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Ask a trooper: Ignition interlock a successful tool to fight drunken driving

Q: Does ignition interlock really work?

A: Yes. Interlock is an important tool in the fight against drunken driving. This technology is critical to helping reduce drunken-driving tragedies, like those that have killed at least 585 people in the past five years in Minnesota.

Interlock ensures driving while intoxicated offenders are driving sober, leading to safer roads for all of us. It also provides a pathway to sober and legal driving for those who are arrested so they can continue their lives -- such as driving to work, school, etc. It seems to be a win-win for everyone and we are looking forward to its expanded use in Minnesota.

Less than 1 percent of the 10,664 DWI offenders in Minnesota who have used or are using ignition interlock have reoffended since the program's statewide inception in July 2011, according to the Minnesota Department of Public Safety Office of Traffic Safety. This technology is cutting down on impaired driving and creating a safer driving environment for the traveling public.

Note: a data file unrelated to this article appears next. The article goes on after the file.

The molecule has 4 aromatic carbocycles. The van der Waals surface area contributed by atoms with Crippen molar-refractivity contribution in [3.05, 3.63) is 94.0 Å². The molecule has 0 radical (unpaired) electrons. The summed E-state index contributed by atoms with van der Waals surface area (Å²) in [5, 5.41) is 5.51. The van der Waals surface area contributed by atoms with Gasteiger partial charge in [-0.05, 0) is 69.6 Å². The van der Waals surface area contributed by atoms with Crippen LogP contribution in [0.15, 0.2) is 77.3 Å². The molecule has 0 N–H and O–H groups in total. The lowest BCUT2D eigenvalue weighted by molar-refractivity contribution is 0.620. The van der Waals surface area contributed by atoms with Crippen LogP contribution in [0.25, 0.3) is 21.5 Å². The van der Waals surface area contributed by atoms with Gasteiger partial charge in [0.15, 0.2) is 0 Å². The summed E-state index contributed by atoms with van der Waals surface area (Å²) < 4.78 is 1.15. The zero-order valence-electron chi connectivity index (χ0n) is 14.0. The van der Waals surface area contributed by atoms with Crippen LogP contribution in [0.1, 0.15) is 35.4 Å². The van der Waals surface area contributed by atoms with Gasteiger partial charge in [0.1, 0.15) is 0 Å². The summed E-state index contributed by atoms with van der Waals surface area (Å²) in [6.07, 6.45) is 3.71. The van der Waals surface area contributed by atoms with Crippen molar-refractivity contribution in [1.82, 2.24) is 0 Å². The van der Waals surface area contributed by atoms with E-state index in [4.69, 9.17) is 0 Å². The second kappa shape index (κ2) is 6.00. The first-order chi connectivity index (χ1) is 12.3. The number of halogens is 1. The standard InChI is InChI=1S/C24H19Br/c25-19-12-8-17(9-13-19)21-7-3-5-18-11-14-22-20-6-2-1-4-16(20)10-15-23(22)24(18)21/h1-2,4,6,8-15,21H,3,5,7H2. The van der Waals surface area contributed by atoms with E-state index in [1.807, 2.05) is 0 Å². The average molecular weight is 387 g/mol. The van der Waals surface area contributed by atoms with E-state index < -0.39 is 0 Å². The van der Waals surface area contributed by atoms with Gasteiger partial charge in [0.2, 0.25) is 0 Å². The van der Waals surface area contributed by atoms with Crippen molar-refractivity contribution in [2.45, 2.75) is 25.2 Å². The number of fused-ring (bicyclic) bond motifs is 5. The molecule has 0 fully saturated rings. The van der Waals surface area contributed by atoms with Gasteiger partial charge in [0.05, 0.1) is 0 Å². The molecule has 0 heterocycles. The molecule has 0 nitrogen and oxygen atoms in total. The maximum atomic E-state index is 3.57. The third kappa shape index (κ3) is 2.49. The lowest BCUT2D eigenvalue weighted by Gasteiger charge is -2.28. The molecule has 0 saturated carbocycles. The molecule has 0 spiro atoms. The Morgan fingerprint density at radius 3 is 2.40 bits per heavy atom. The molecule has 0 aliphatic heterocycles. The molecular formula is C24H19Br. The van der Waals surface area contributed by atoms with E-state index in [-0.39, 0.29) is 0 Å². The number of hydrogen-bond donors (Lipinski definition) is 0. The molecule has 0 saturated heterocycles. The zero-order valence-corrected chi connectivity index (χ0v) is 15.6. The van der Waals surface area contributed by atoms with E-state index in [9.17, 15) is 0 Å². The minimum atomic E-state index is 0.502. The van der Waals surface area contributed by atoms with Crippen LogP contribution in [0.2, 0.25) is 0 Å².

Who is it for: Repeat DWI offenders, as well as first-time offenders arrested at 0.16 percent and above alcohol-

concentration level must use interlock to regain legal driving privileges, or face at least one year without a driver's license. Offenders with three or more offenses are required to install interlock and use it for three to six years, or they will never regain driving privileges.

Interlock features -- anti-circumvention features:

  • "Rolling re-tests" require driver to provide a breath sample three to five minutes after starting the vehicle and randomly thereafter.
  • In-car cameras record all breath tests. Video and test results are available for the Department of Public Safety to monitor.
  • Specific hum or suck-back patterns required when providing breath sample.
  • Users are required to have the interlock calibrated monthly by a service provider. Service providers will run reports that indicate how many times the vehicle started, number of rolling re-tests, and any test fails (an alcohol-concentration limit of 0.02 percent or above). Service providers will send reports to DPS for review and to take appropriate action or extend sanctions.

    For more information on the ignition interlock program, visit

    We all need to work together to promote a traffic safety culture in Minnesota, and to help make drinking and driving socially unacceptable behavior. Ignition interlock helps us a lot. Report anyone you think might be impaired and don't drink and drive. Planning ahead is the key.

    Sgt. Curt S. Mowers is a regional public information officer with the Minnesota State Patrol.

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